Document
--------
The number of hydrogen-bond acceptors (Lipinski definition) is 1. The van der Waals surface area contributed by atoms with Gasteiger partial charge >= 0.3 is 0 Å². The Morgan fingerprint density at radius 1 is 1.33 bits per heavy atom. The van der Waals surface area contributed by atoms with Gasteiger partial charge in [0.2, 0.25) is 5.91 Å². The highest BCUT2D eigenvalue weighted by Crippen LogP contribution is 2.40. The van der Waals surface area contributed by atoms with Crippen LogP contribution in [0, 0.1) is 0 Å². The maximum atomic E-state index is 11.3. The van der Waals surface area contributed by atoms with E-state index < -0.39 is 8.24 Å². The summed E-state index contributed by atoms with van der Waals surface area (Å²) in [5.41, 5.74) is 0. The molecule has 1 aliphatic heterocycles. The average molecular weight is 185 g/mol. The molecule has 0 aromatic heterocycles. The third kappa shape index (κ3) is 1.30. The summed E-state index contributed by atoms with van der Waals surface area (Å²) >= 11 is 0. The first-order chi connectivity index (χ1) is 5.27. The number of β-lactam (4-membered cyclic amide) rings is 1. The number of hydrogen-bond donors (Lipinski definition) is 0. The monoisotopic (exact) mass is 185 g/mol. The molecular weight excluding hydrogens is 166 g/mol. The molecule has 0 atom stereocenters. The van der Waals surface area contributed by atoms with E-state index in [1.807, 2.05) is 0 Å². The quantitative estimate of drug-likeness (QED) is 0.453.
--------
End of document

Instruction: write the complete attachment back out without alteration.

The number of hydrogen-bond acceptors (Lipinski definition) is 1. The van der Waals surface area contributed by atoms with Gasteiger partial charge >= 0.3 is 0 Å². The Morgan fingerprint density at radius 1 is 1.33 bits per heavy atom. The van der Waals surface area contributed by atoms with Gasteiger partial charge in [0.2, 0.25) is 5.91 Å². The highest BCUT2D eigenvalue weighted by Crippen LogP contribution is 2.40. The van der Waals surface area contributed by atoms with Crippen LogP contribution in [0, 0.1) is 0 Å². The maximum atomic E-state index is 11.3. The van der Waals surface area contributed by atoms with E-state index < -0.39 is 8.24 Å². The summed E-state index contributed by atoms with van der Waals surface area (Å²) in [5.41, 5.74) is 0. The molecule has 1 aliphatic heterocycles. The average molecular weight is 185 g/mol. The molecule has 0 aromatic heterocycles. The third kappa shape index (κ3) is 1.30. The summed E-state index contributed by atoms with van der Waals surface area (Å²) >= 11 is 0. The first-order chi connectivity index (χ1) is 5.27. The number of β-lactam (4-membered cyclic amide) rings is 1. The number of hydrogen-bond donors (Lipinski definition) is 0. The monoisotopic (exact) mass is 185 g/mol. The molecular weight excluding hydrogens is 166 g/mol. The molecule has 0 atom stereocenters. The van der Waals surface area contributed by atoms with E-state index in [1.807, 2.05) is 0 Å². The quantitative estimate of drug-likeness (QED) is 0.453.